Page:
Glen Rose City Superintendent Ronald Bruce, Animal Control Officer Tammy Ray and Police Chief Weldon Mitchell attended a special session for the Somervell County Commissioner’s Court on Sept. 15.
The group gave a presentation to the court regarding animal control services in Glen Rose and Somervell County.
Bruce proposed that the city and the county equally split budgeted animal control costs, meaning the court would pay approximately $69,000 a year, versus the $41,000 the court pays to the city.
Somervell County Judge Walter Maynard said he is not opposed to the idea of paying half of the operation costs, but not capitol costs.
“We’re furnishing so many services. I don’t have a problem subsidizing the operation, but I can’t support 50 percent,” Maynard said.
In addition to the $41,000 the county annually sends the city for animal control, they also pay approximately $30,000 a year for a trapper to service areas outside of city limits.
Commissioner Mike Ford said it is a combined effort between the city and the county, and the trapper does help keep animals out of city limits.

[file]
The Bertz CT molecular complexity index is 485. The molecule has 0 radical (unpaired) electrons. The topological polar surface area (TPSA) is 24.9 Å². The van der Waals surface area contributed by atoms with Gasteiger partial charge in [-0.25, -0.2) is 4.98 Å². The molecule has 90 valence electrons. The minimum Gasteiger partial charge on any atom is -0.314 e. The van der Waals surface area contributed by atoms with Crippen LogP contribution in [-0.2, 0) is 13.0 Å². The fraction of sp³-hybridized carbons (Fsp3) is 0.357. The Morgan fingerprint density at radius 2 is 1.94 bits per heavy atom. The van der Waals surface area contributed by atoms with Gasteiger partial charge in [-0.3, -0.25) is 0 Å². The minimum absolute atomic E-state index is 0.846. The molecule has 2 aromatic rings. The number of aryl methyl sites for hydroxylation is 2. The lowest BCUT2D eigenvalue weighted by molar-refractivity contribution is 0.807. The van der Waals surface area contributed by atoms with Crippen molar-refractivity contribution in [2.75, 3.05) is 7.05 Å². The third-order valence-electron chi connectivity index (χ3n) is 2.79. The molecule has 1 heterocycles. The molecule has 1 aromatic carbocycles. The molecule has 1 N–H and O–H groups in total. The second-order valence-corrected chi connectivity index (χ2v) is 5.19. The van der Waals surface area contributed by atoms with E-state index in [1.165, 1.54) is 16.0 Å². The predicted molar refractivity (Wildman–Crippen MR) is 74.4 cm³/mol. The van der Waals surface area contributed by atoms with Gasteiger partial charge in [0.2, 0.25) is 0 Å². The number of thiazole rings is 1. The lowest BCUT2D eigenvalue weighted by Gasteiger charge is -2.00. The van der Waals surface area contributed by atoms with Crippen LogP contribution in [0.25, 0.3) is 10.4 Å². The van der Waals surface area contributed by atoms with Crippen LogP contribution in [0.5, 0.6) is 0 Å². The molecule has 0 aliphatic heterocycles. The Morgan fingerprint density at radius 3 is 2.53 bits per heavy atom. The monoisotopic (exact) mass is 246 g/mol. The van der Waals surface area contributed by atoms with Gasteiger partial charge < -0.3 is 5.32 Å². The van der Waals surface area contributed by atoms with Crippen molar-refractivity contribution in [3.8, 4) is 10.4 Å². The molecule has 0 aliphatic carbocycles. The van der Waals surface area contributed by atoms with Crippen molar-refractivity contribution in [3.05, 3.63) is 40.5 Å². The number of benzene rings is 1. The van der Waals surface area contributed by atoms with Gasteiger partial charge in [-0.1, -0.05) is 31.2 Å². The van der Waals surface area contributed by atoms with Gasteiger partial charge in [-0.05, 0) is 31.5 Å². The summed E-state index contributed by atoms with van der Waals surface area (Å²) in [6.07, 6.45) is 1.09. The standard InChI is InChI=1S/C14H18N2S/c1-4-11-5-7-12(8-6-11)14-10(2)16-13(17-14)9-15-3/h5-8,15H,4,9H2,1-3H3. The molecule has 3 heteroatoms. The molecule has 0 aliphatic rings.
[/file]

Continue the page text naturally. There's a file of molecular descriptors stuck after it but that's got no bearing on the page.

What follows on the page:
Ray said she was concerned about the number of rabies cases. She said cases of rabid animals have already been confirmed in the city this year, whereas last year they had none.
“With the rabies issue and the shortage of the human rabies vaccine, animal control is in dire need,” Ray said. “Rabies is my main concern. If I’m going to cover the county I need help.”
Another area of concern is the growing cat population.
“My population for cats this year has exploded,” Ray said.
Mitchell told the court that the department has budgeted for additional expenses such as fixing a drainage problem in the parking lot, expanding the cat facility and replacing older cages.
Ray said she tries to get adoptable animals out of the shelter as quickly as possible, but also said she needs part-time help to manage larger animals and to help with animals that have to be euthanized.
“That wears on you,” Ray said. “One person has a hard time handling everything out there.”
The agenda item was not scheduled for action and was tabled for further discussion. Maynard said the court and the city would continue to look for a solution that everyone can agree on.
Also discussed at Monday’s meeting were several roofing projects. The court decided to have the roofs at the Citizen’s Center, Squaw Valley Club House and the Heritage Center inspected to see if any repairs are needed.